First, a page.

SLIDESHOW: The Failures Of Republican-Style Austerity … In Europe

What would America look like if Paul Ryan and the GOP were able to implement their brutal plans for the economy? While Republicans and American right-wingers often mock liberals for loving our allies across the Atlantic too much, a recent development has been overlooked. The new GOP call for austerity — slashing budgets at all costs — would merely copy the disastrous policies we’ve seen in Europe.

Let’s take a tour!


“In the U.K., we are seeing the results of monumental policy blunders that could well be repeated here if Republican budget hawks seize power next November.

During the past eighteen months, a callow and arrogant Chancellor of the Exchequer, empowered by a hands-off Prime Minister and backed by the bulk of the country’s financial and media establishment, has needlessly brought Britain to the brink of another recession by embracing draconian spending cuts that hark back to the early nineteen-thirties.” — The New Yorker


Attempts to cut government budgets have led to the elevation of the left-wing party Syriza (and even more terrifying growth in popularity by a neo-Nazi party), an unemployment rate over 20%, and increased fears that the Mediterranean country could kick off another crisis by leaving the Euro.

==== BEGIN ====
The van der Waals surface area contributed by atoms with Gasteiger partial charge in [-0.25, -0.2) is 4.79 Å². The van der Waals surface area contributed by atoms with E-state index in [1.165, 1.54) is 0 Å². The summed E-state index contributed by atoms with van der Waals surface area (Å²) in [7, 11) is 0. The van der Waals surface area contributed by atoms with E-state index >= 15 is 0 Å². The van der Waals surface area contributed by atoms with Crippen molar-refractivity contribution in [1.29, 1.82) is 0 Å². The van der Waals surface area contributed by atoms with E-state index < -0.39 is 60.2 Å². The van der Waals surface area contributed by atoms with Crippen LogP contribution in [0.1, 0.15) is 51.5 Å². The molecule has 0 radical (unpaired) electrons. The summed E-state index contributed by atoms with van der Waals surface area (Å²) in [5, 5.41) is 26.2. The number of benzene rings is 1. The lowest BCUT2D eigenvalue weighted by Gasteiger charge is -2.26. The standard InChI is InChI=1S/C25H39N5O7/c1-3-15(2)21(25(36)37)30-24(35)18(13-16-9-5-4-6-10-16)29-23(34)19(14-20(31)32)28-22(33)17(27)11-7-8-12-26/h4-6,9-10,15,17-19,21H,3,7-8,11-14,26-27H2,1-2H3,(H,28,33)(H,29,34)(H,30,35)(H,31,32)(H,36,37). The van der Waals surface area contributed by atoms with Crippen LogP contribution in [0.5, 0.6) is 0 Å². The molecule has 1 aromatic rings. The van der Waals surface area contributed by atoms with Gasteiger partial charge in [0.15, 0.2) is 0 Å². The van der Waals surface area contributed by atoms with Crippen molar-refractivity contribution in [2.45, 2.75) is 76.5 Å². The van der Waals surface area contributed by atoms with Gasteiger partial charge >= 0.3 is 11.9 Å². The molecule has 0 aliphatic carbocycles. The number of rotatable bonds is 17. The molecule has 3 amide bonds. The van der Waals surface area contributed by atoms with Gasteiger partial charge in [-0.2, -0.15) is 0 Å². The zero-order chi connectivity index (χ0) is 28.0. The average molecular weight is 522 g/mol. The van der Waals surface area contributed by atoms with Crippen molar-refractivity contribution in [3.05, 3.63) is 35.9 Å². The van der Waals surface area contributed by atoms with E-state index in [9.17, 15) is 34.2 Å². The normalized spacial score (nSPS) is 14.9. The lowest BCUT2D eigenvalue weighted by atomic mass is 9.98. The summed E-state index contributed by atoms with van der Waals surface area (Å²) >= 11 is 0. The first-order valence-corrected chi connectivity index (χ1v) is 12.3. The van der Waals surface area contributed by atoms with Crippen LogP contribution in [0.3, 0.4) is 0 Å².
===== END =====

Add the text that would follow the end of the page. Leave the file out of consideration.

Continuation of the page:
“Nearly a quarter of Spain’s population is unemployed. Half of its youth are out of work. And it’s only going to get worse. Spain is supposed to trim its deficit by some 5.5 percent of GDP over the next two years. That’s not a recipe for growth. Just ask the IMF, which downgraded its projections for Spain’s economy back in January.” — The Atlantic


Even slashing budgets — the Irish consume 12% less than they did five years ago — and winning praise from policymakers hasn’t been enough to reverse … bad debts and bad policy. “[W]e have done as we’re told and we’re still not really coming out of it,” said one businessman.

Like Crazy Policy? Check Out These Recent Republican Statehouse Moves (Warning: It Involves Jesus Holding A Gun)


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